Kansan, American Farmers Confront 'Big Data' Revolution
WICHITA, Kan. (AP) — Farmers from across the nation gathered in Washington this month for their annual trek to seek action on the most important matters in American agriculture.
But this time, a new issue emerged: growing unease about how the largest seed companies are gathering vast amount of data from sensors on tractors, combines and other farm equipment. The sensors measure soil conditions, seeding rates, crop yields and many other variables.
Seed companies want to harness the data to help farmers grow more food with the same amount of land. But some farmers worry that the information could be hacked or exploited by corporations or government agencies. And they are serving notice that Congress might need to become involved in yet another debate over electronic security and privacy.
Kansas Court Bars Odor-Based Warrantless Search
TOPEKA, Kan. (AP) — The Kansas Supreme Court has ruled that a strong odor of alcohol from inside a motor vehicle isn't enough to justify a search by law enforcement officers without a warrant.
The court ruled for a Sedgwick County man convicted of possessing methamphetamine discovered by officers who searched his SUV after smelling alcohol they suspected had spilled inside. A leaking bottle of wine was found in the back seat, out of the driver's reach.
Kansas law allows open alcohol containers to be carried inside vehicles under some conditions; including placement in the back seat of vehicles like SUV's that don't have trunks.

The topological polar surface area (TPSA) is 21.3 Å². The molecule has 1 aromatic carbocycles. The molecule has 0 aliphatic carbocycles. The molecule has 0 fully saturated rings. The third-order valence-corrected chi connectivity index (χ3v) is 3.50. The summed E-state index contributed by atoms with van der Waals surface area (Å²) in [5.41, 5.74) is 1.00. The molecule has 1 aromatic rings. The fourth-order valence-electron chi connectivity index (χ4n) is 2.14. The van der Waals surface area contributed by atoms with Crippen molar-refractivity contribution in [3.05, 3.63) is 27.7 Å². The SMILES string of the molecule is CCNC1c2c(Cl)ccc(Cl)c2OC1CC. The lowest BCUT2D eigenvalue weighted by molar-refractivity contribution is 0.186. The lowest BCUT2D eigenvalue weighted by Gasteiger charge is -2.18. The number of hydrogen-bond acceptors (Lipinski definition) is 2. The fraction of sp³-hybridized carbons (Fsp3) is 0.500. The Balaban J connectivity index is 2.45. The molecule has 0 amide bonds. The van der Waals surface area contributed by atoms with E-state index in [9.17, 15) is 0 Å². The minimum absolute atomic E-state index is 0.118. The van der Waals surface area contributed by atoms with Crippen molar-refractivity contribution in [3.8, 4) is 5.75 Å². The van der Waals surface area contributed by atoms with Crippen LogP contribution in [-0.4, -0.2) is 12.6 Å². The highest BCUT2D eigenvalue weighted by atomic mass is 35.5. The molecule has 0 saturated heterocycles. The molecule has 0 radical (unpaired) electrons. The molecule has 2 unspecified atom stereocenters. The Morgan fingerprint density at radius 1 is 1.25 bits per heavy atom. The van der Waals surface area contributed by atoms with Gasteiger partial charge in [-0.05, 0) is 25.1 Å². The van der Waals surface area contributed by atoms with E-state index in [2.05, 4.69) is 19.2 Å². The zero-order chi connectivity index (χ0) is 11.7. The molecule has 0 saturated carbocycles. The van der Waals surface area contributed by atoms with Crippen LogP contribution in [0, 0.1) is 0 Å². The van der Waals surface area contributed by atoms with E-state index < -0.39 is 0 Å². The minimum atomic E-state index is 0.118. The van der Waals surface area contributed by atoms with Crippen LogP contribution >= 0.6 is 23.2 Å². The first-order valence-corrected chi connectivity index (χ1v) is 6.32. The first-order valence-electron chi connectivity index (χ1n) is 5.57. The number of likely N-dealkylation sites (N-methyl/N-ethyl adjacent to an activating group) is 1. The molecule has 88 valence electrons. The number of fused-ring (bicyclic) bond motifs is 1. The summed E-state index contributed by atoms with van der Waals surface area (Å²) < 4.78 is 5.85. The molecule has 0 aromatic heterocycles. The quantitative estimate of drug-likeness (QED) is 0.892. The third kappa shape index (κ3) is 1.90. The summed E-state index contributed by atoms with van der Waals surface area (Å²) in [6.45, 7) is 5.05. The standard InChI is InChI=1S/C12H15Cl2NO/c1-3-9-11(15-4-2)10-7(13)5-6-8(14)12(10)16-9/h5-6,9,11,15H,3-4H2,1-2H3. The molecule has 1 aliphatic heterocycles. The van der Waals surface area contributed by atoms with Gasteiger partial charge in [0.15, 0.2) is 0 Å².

The Supreme Court ruled Friday that the warrantless search was illegal. It reversed the man's meth conviction and sent the case back for trial without the drug evidence.
Census Shows More People Leaving Kansas
WICHITA, Kan. (AP) — New census figures show that more people have been moving out of Kansas than have recently been moving in.
Census data released Thursday shows that from 2010 to 2013, Kansas lost about 10,000 people because of outward migration. The census also showed that Kansas gained more than 16,000 people from international migration over the last four years, but lost nearly 27,000 to other states, which resulted in the net loss of about 10,000.
The Wichita Eagle reports the numbers don't reveal why people left.
Kansas was also among the bottom 10 states in the number of people who moved in from other states compared with the number who moved out during the 12 months ending July 1, 2013.
Garden City Man Sentenced to 10 years
GARDEN CITY, Kan. (AP) — A 34-year-old man has been sentenced to 10 years in prison for the 2011 stabbing death of a Garden City man.
Fred Schmidt pleaded guilty on February 11th to second-degree murder in the March 29th, 2011 stabbing death of 24-year-old Jeffrey Nichols.
The Garden City Telegram reports Finney County District Court Judge Robert Frederick sentenced Schmidt Friday to 10 years and three months.
Garden City police say Schmidt told them he and Nichols fought near Nichols' home. Schmidt claimed he killed Nichols in self-defense.